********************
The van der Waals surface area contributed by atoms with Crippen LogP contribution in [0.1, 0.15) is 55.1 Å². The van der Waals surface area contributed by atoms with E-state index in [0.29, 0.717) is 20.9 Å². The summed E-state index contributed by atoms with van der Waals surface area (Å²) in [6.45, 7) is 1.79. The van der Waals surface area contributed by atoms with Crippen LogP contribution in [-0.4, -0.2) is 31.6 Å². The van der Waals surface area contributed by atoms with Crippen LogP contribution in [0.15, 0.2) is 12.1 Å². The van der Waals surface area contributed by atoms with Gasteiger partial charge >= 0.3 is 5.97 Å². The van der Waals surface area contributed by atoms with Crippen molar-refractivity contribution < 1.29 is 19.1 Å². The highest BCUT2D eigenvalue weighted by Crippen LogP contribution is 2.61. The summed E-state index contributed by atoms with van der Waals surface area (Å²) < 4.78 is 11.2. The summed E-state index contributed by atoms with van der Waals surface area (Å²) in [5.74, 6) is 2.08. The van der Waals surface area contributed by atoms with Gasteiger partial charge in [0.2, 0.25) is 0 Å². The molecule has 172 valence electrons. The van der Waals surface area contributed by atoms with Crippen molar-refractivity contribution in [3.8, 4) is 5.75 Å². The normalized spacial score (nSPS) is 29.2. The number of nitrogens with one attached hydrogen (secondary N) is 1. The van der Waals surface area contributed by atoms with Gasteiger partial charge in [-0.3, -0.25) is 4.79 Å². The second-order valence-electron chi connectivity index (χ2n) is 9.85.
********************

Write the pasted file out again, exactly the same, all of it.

The van der Waals surface area contributed by atoms with Crippen LogP contribution in [0.1, 0.15) is 55.1 Å². The van der Waals surface area contributed by atoms with E-state index in [0.29, 0.717) is 20.9 Å². The summed E-state index contributed by atoms with van der Waals surface area (Å²) in [6.45, 7) is 1.79. The van der Waals surface area contributed by atoms with Crippen LogP contribution in [-0.4, -0.2) is 31.6 Å². The van der Waals surface area contributed by atoms with Crippen LogP contribution in [0.15, 0.2) is 12.1 Å². The van der Waals surface area contributed by atoms with Gasteiger partial charge >= 0.3 is 5.97 Å². The van der Waals surface area contributed by atoms with Crippen molar-refractivity contribution < 1.29 is 19.1 Å². The highest BCUT2D eigenvalue weighted by Crippen LogP contribution is 2.61. The summed E-state index contributed by atoms with van der Waals surface area (Å²) < 4.78 is 11.2. The summed E-state index contributed by atoms with van der Waals surface area (Å²) in [5.74, 6) is 2.08. The van der Waals surface area contributed by atoms with Gasteiger partial charge in [0.2, 0.25) is 0 Å². The molecule has 172 valence electrons. The van der Waals surface area contributed by atoms with Crippen molar-refractivity contribution in [3.8, 4) is 5.75 Å². The normalized spacial score (nSPS) is 29.2. The number of nitrogens with one attached hydrogen (secondary N) is 1. The van der Waals surface area contributed by atoms with Gasteiger partial charge in [-0.3, -0.25) is 4.79 Å². The second-order valence-electron chi connectivity index (χ2n) is 9.85.